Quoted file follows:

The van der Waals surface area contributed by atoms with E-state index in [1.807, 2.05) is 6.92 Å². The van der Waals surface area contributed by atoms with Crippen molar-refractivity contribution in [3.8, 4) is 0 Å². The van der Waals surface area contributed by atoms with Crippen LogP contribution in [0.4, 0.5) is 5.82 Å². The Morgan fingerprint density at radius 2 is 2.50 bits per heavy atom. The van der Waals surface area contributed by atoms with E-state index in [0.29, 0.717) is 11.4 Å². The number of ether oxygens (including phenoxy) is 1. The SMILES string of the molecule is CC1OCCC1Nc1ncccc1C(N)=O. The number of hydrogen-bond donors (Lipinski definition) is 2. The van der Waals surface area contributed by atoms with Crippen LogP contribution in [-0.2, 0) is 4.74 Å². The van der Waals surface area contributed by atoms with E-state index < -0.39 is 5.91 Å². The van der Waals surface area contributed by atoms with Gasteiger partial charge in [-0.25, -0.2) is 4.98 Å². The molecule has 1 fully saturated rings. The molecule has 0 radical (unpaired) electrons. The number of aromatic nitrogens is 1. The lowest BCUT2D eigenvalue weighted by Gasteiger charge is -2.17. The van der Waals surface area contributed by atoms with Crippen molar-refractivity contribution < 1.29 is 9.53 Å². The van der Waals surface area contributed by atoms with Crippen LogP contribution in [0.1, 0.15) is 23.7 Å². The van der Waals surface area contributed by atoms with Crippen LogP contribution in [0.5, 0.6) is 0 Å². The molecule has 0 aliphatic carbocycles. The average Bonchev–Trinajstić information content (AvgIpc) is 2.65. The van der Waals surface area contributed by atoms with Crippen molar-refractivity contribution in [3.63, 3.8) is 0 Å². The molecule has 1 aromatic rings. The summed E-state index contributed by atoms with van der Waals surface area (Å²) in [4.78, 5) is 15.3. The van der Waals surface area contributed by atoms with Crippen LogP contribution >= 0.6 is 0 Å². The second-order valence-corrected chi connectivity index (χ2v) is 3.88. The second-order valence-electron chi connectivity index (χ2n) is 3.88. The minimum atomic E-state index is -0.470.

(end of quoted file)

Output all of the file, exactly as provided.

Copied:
The van der Waals surface area contributed by atoms with E-state index in [1.807, 2.05) is 6.92 Å². The van der Waals surface area contributed by atoms with Crippen molar-refractivity contribution in [3.8, 4) is 0 Å². The van der Waals surface area contributed by atoms with Crippen LogP contribution in [0.4, 0.5) is 5.82 Å². The Morgan fingerprint density at radius 2 is 2.50 bits per heavy atom. The van der Waals surface area contributed by atoms with E-state index in [0.29, 0.717) is 11.4 Å². The number of ether oxygens (including phenoxy) is 1. The SMILES string of the molecule is CC1OCCC1Nc1ncccc1C(N)=O. The number of hydrogen-bond donors (Lipinski definition) is 2. The van der Waals surface area contributed by atoms with Crippen LogP contribution in [-0.2, 0) is 4.74 Å². The van der Waals surface area contributed by atoms with E-state index < -0.39 is 5.91 Å². The van der Waals surface area contributed by atoms with Gasteiger partial charge in [-0.25, -0.2) is 4.98 Å². The molecule has 1 fully saturated rings. The molecule has 0 radical (unpaired) electrons. The number of aromatic nitrogens is 1. The lowest BCUT2D eigenvalue weighted by Gasteiger charge is -2.17. The van der Waals surface area contributed by atoms with Crippen molar-refractivity contribution < 1.29 is 9.53 Å². The van der Waals surface area contributed by atoms with Crippen LogP contribution in [0.1, 0.15) is 23.7 Å². The van der Waals surface area contributed by atoms with Crippen LogP contribution in [0.5, 0.6) is 0 Å². The molecule has 0 aliphatic carbocycles. The average Bonchev–Trinajstić information content (AvgIpc) is 2.65. The van der Waals surface area contributed by atoms with Crippen molar-refractivity contribution in [3.63, 3.8) is 0 Å². The molecule has 1 aromatic rings. The summed E-state index contributed by atoms with van der Waals surface area (Å²) in [4.78, 5) is 15.3. The van der Waals surface area contributed by atoms with Crippen LogP contribution >= 0.6 is 0 Å². The second-order valence-corrected chi connectivity index (χ2v) is 3.88. The second-order valence-electron chi connectivity index (χ2n) is 3.88. The minimum atomic E-state index is -0.470.